A business process is defined as a flow of business activities that are connected toward the achievement of a business outcome. A process is an established workflow that has proven to be successful in the past to achieve the desired outcome. This is why it is repetitive in most cases.
Let us take an example of the GPS system in your car. A GPS system calculates the journey between your starting point and desired destination. It accounts for time, distance, and any distractions you may come into contact with along the way.
A process is just like a GPS system, it lays out a journey from where we are today, to where we want to go tomorrow, or taking a prospect from being interested in your product to becoming a customer.
Business processes are like best practices that must be followed to get the best outcomes. And when you go beyond the established processes, there are high chances of your business paying heavily for this mistake.
One such example is a major downtime experienced by Microsoft Azure, a top competitor in the cloud services market against Amazon Web Services and Google Cloud Services. In 2014, 425 million customers of Microsoft Azure experienced downtime of 10.5 hours when an engineer made a small assumption outside of the regular established process.
Lesson learned - processes are not to be played with, or be ready to pay for it dearly!
Business processes are oftentimes confused with projects and procedures. Here's how they are different:
Processes vs. Projects
A project is focused on creating something new or implementing a change, whereas a process is focused on creating value by repeatedly performing a task. Simply put, projects are activities that you have never performed in your business before, whereas processes are activities that you do repeatedly.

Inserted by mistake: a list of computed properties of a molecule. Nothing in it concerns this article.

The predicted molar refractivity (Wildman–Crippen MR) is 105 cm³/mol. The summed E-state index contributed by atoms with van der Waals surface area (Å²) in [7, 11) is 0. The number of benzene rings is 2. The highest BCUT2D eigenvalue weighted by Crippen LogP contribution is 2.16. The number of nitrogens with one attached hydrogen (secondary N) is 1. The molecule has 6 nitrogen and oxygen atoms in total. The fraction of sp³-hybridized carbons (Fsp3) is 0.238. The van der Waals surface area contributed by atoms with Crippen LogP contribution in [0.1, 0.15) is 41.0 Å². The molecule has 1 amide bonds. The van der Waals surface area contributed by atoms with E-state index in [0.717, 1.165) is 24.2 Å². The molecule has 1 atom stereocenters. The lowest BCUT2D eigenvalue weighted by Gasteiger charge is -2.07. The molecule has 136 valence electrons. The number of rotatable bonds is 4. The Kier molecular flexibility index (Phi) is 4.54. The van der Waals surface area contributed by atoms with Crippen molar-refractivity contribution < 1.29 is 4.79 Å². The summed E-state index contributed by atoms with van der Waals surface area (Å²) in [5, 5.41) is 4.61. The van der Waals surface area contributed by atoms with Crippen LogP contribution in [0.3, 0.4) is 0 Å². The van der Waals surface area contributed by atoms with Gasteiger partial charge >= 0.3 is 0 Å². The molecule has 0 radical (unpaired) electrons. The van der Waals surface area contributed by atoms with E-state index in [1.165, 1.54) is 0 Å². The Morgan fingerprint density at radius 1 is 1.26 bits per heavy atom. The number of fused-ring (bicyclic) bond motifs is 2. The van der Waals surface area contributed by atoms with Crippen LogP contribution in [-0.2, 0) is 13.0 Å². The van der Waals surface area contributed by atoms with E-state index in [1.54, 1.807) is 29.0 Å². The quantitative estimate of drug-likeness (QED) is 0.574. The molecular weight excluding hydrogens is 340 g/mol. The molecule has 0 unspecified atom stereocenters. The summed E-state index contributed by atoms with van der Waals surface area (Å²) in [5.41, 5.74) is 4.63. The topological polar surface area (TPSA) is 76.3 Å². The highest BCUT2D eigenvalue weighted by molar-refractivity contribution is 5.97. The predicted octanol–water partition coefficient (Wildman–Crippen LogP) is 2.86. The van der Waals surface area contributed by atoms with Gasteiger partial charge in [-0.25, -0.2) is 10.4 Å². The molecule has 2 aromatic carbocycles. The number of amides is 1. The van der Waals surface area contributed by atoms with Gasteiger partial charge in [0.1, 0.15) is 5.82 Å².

For example, making your daily cup of coffee is a process. You like to add the same ingredients in the same amount and make it every day. There are almost no chances of the taste going wrong, but if it does, I know how that bugs you!
But trying to make an Instagram trending coffee recipe from Korea isn't something you do every day. You are experimenting with new ingredients and methods, which make it a project. It is new, exciting, and you don't really know how it is going to pan out.
Processes Vs. Procedures
A process is a flow of business activities that are connected toward the achievement of a business outcome, whereas a procedure is a prescribed way of undertaking a process or part of a process. While a process is a set of defined actions, a procedure is a set of instructions that are detailed in nature.
For instance, onboarding a new employee in your organization is a process. It is focused on introducing the company to the new person and familiarize them with company policies, culture, and teams.
Whereas onboarding documentation is a procedure. It has a detailed set of instructions related to documents, signatures, and agreements.
Cornerstones of Business Process Management
Business process management is a form of a business discipline that encompasses methods directed toward increasing the efficiency of business processes. While there are various methods and approaches to this right, the following four methods are recommended as the best ways to start practicing business process management for beginners: